Rehabilitation projects were geared towards improving the housing situation of displaced persons and refugees and also included some of Montenegro 's social cases both in private accommodations and collective centers. On the other hand rehabilitation focused on the repair of public buildings such as kindergartens, schools and libraries. The latter programmes had become possible through funding provided by the German government for the Stability Pact for Southeastern Europe : public buildings were repaired in the cities of Ulcinj and Kotor. The basis of this support was the project partnership with the German towns of Kehl am Rhein and Wülfrath as the Stability Pact had stipulated closer contacts between the people of Europe and those in Serbia and Montenegro . Being present in Montenegro HELP could greatly facilitate the contacts between Kotor and Kehl am Rhein as well as between Ulcinj and Wülfrath. HELP continues this role as mediator and is about to implement another programme in Ulcinj. It is hoped that the partnerships with the German towns will develop into fully-fledged city partnership arrangements.

The start of HELP's self-reliance programme in summer 2001 is an important landmark away from traditional humanitarian assistance towards longer- term economic rehabilitation/development assistance. A feasibility study commissioned by HELP in spring 2001 had already shown that new job opportunities and own income generation were the main route for improving the socio-economic status of IDP, refugee and social cases households in Montenegro . In the second half of 2001 HELP provided more than 250 IDPs, refugees and social cases with material inputs that allowed them to start their own small business activities – and thus providing them with an alternative to further dependence on humanitarian assistance. The programme was a huge success and was resumed in 2003.

June 2002 saw the start of HELP's communal infrastructure programme in Podgorica. Under this programme the main sewage collector was built linking two settlements with hitherto mainly illegally built houses to Podgorica's sewage system. The project comprised the legalisation of land tenure thus providing long-term durable housing solutions for many of the settlements IDP and refugee households. At the same time HELP carried out a feasibility study for an area-upgrading scheme for the two settlements focusing on an extension of infrastructure, provision of housing improvement loans, and the generation of an estimated additional 1,000 housing plots (through “re-blocking”) for use by other locally needy families and refugees, for which the project will provide building materials packages. In regularising the land layout, the project will effectively protect environmentally sensitive areas, such as drinking water wells and woodlands (which are currently being encroached upon by the irregular settlement patterns). The beneficiary families will purchase their plots from the municipality through an instalment payment scheme. Building materials will be provided on credit with long-term repayment options.

HELP will continue to play a very active role in all aspects that are suitable to improve the life of Montenegrin citizens, IDPs and refugees alike in the country. HELP acknowledges that it would not have been in a position to provide the assistance to Montenegro without the support of its international donors: the Humanitarian Aid Office of the European Union, Italian ARCOBALENO, the German Foreign Ministry and the German Ministry of Economic Cooperation and Development. Among HELP's international partners are also to be named the German towns of Kehl am Rhein and Wülfrath as well as the Stability Pact for Southeastern Europe. Where feasible HELP seeks the cooperation of local partners for the implementation of its programmes; recently HELP has cooperated with the Society for the Protection of Animals and the Public Utilities Company (recycling programme). The construction of communal infrastructure in Podgorica is done together with the city of Podgorica, which has at the same time taken responsibility in funding parts of the programme.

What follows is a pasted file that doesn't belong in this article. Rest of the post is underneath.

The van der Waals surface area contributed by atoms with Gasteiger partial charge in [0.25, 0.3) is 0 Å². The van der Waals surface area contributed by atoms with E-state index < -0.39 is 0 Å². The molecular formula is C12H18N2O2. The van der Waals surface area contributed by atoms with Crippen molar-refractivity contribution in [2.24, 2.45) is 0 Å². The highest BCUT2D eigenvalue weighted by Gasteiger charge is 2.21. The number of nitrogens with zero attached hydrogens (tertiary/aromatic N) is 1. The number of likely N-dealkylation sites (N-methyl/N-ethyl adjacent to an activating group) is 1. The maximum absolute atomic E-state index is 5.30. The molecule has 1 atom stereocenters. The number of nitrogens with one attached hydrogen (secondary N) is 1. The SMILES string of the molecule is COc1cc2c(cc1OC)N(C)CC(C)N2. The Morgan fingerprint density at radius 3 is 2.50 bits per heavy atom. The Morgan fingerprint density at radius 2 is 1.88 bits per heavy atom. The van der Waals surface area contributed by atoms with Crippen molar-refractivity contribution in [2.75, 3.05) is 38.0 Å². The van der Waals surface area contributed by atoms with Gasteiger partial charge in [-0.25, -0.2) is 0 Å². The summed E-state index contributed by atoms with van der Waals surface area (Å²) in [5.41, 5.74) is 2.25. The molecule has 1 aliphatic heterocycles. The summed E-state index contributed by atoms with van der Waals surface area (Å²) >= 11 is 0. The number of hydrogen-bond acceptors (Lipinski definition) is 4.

In 2003 HELP implemented a major housing project 'Construction of 950 square meter living space for Serbian refugees in Podgorica' with financial assistance from the German Foreign Ministry. 24 new apartments were built for Serbian refugees in order to provide long-term and durable housing solutions for them and allow them to fully integrate into the local society. With the completion of construction of a primary school in Tuzi HELP could in 2003 also continue its communal infrastructure programme thus providing much needed educational facilities for the Albanian minority in this community.

Finally income-generating activities, the crucial element of HELP's self-reliance programme in Montenegro were continued. 90 micro-businesses received HELP's assistance between May and November 2003. Humanitarian assistance was provided to some 4.500 persons during the winter period. Winterization assistance included basic food, ovens, hygienic items as well as firewood, coal and heating oil for residents of collective centers.

Finally income-generating activities, the crucial element of HELP's self-reliance programme in Montenegro were continued. 90 micro-businesses received HELP's assistance between May and November 2003. Humanitarian assistance was provided to some 4.500 persons during the winter period. Winterization assistance included basic food, ovens, hygienic items as well as firewood, coal and heating oil for residents of collective centers.
 
 
Account for donations
Konto 2 4000 3000
Commerzbank Köln
(BLZ 370 800 40)
  DZI Siegel  
SWIFT-BIC: DRES DE FF 370
IBAN: DE4737080040024000300